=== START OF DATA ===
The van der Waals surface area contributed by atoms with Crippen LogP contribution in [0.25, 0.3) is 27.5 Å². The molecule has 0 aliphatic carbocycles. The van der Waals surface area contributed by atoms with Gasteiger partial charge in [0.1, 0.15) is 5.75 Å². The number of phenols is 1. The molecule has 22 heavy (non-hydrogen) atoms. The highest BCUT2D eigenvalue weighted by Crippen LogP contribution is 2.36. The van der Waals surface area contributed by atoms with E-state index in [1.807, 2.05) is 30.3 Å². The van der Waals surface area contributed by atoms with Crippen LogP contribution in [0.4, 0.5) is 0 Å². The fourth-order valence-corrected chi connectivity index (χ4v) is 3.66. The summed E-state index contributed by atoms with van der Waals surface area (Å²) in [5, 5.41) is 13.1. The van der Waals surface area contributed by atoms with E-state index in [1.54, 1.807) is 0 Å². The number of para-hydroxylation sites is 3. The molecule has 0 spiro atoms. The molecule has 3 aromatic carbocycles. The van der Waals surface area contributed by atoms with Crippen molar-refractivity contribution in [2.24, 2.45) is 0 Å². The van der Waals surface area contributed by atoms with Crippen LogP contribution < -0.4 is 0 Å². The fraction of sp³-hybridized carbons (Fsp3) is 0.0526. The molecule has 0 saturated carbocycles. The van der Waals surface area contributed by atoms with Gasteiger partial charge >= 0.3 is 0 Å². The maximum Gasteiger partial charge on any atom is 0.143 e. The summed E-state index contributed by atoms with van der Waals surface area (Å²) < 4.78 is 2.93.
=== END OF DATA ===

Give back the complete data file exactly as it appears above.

The van der Waals surface area contributed by atoms with Crippen LogP contribution in [0.25, 0.3) is 27.5 Å². The molecule has 0 aliphatic carbocycles. The van der Waals surface area contributed by atoms with Gasteiger partial charge in [0.1, 0.15) is 5.75 Å². The number of phenols is 1. The molecule has 22 heavy (non-hydrogen) atoms. The highest BCUT2D eigenvalue weighted by Crippen LogP contribution is 2.36. The van der Waals surface area contributed by atoms with E-state index in [1.807, 2.05) is 30.3 Å². The van der Waals surface area contributed by atoms with Crippen LogP contribution in [0.4, 0.5) is 0 Å². The fourth-order valence-corrected chi connectivity index (χ4v) is 3.66. The summed E-state index contributed by atoms with van der Waals surface area (Å²) in [5, 5.41) is 13.1. The van der Waals surface area contributed by atoms with E-state index in [1.54, 1.807) is 0 Å². The number of para-hydroxylation sites is 3. The molecule has 0 spiro atoms. The molecule has 3 aromatic carbocycles. The van der Waals surface area contributed by atoms with Crippen molar-refractivity contribution in [2.24, 2.45) is 0 Å². The van der Waals surface area contributed by atoms with Crippen LogP contribution < -0.4 is 0 Å². The fraction of sp³-hybridized carbons (Fsp3) is 0.0526. The molecule has 0 saturated carbocycles. The van der Waals surface area contributed by atoms with Gasteiger partial charge >= 0.3 is 0 Å². The maximum Gasteiger partial charge on any atom is 0.143 e. The summed E-state index contributed by atoms with van der Waals surface area (Å²) < 4.78 is 2.93.